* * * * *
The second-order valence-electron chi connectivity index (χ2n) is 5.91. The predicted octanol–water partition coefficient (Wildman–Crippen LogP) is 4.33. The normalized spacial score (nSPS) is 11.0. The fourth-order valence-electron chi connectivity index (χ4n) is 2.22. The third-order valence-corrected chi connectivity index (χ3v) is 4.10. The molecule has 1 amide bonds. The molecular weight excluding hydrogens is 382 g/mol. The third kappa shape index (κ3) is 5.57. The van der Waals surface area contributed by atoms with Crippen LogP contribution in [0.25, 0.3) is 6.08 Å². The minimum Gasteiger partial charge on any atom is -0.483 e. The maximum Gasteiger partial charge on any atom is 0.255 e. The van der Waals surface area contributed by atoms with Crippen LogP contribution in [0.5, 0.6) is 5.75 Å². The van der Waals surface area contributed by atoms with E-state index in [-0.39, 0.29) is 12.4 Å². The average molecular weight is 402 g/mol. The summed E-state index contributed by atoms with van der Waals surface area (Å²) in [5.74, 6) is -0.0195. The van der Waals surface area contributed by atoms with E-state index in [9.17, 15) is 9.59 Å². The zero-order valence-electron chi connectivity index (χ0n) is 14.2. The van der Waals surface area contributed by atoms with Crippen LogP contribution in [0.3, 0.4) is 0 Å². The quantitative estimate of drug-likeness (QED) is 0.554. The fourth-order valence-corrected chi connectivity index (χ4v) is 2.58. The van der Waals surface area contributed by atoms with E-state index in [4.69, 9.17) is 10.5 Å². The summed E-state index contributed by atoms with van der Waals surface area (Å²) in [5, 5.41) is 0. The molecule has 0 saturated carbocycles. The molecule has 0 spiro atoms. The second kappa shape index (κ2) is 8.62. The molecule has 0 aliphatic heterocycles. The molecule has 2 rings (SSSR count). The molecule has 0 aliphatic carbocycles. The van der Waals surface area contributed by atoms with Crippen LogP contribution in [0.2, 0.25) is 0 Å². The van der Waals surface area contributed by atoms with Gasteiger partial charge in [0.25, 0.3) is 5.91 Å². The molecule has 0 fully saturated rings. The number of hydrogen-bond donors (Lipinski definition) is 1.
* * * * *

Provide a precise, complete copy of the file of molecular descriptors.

The second-order valence-electron chi connectivity index (χ2n) is 5.91. The predicted octanol–water partition coefficient (Wildman–Crippen LogP) is 4.33. The normalized spacial score (nSPS) is 11.0. The fourth-order valence-electron chi connectivity index (χ4n) is 2.22. The third-order valence-corrected chi connectivity index (χ3v) is 4.10. The molecule has 1 amide bonds. The molecular weight excluding hydrogens is 382 g/mol. The third kappa shape index (κ3) is 5.57. The van der Waals surface area contributed by atoms with Crippen LogP contribution in [0.25, 0.3) is 6.08 Å². The minimum Gasteiger partial charge on any atom is -0.483 e. The maximum Gasteiger partial charge on any atom is 0.255 e. The van der Waals surface area contributed by atoms with Crippen LogP contribution in [0.5, 0.6) is 5.75 Å². The van der Waals surface area contributed by atoms with E-state index in [-0.39, 0.29) is 12.4 Å². The average molecular weight is 402 g/mol. The summed E-state index contributed by atoms with van der Waals surface area (Å²) in [5.74, 6) is -0.0195. The van der Waals surface area contributed by atoms with E-state index in [9.17, 15) is 9.59 Å². The zero-order valence-electron chi connectivity index (χ0n) is 14.2. The van der Waals surface area contributed by atoms with Crippen LogP contribution in [0.3, 0.4) is 0 Å². The quantitative estimate of drug-likeness (QED) is 0.554. The fourth-order valence-corrected chi connectivity index (χ4v) is 2.58. The van der Waals surface area contributed by atoms with E-state index in [4.69, 9.17) is 10.5 Å². The summed E-state index contributed by atoms with van der Waals surface area (Å²) in [5, 5.41) is 0. The molecule has 0 saturated carbocycles. The molecule has 0 spiro atoms. The second kappa shape index (κ2) is 8.62. The molecule has 0 aliphatic heterocycles. The molecule has 2 rings (SSSR count). The molecule has 0 aliphatic carbocycles. The van der Waals surface area contributed by atoms with Crippen LogP contribution in [0.2, 0.25) is 0 Å². The van der Waals surface area contributed by atoms with Gasteiger partial charge in [0.25, 0.3) is 5.91 Å². The molecule has 0 fully saturated rings. The number of hydrogen-bond donors (Lipinski definition) is 1.